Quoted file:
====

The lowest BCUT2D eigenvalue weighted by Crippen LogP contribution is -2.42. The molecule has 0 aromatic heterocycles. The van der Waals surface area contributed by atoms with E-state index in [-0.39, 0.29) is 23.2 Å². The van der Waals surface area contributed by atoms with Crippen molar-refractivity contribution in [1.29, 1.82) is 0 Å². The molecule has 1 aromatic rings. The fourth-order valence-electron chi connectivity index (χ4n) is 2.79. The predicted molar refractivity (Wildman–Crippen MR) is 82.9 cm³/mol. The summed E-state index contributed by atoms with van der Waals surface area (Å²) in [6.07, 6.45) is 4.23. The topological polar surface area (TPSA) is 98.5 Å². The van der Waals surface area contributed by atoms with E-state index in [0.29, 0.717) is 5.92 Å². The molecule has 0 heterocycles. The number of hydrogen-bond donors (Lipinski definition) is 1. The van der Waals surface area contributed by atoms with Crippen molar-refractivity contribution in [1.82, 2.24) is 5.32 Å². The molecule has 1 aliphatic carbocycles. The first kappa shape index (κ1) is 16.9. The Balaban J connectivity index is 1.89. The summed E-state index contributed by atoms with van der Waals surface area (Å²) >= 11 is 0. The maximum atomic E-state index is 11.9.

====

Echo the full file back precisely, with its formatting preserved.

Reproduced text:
The lowest BCUT2D eigenvalue weighted by Crippen LogP contribution is -2.42. The molecule has 0 aromatic heterocycles. The van der Waals surface area contributed by atoms with E-state index in [-0.39, 0.29) is 23.2 Å². The van der Waals surface area contributed by atoms with Crippen molar-refractivity contribution in [1.29, 1.82) is 0 Å². The molecule has 1 aromatic rings. The fourth-order valence-electron chi connectivity index (χ4n) is 2.79. The predicted molar refractivity (Wildman–Crippen MR) is 82.9 cm³/mol. The summed E-state index contributed by atoms with van der Waals surface area (Å²) in [6.07, 6.45) is 4.23. The topological polar surface area (TPSA) is 98.5 Å². The van der Waals surface area contributed by atoms with E-state index in [0.29, 0.717) is 5.92 Å². The molecule has 0 heterocycles. The number of hydrogen-bond donors (Lipinski definition) is 1. The van der Waals surface area contributed by atoms with Crippen molar-refractivity contribution in [1.82, 2.24) is 5.32 Å². The molecule has 1 aliphatic carbocycles. The first kappa shape index (κ1) is 16.9. The Balaban J connectivity index is 1.89. The summed E-state index contributed by atoms with van der Waals surface area (Å²) >= 11 is 0. The maximum atomic E-state index is 11.9.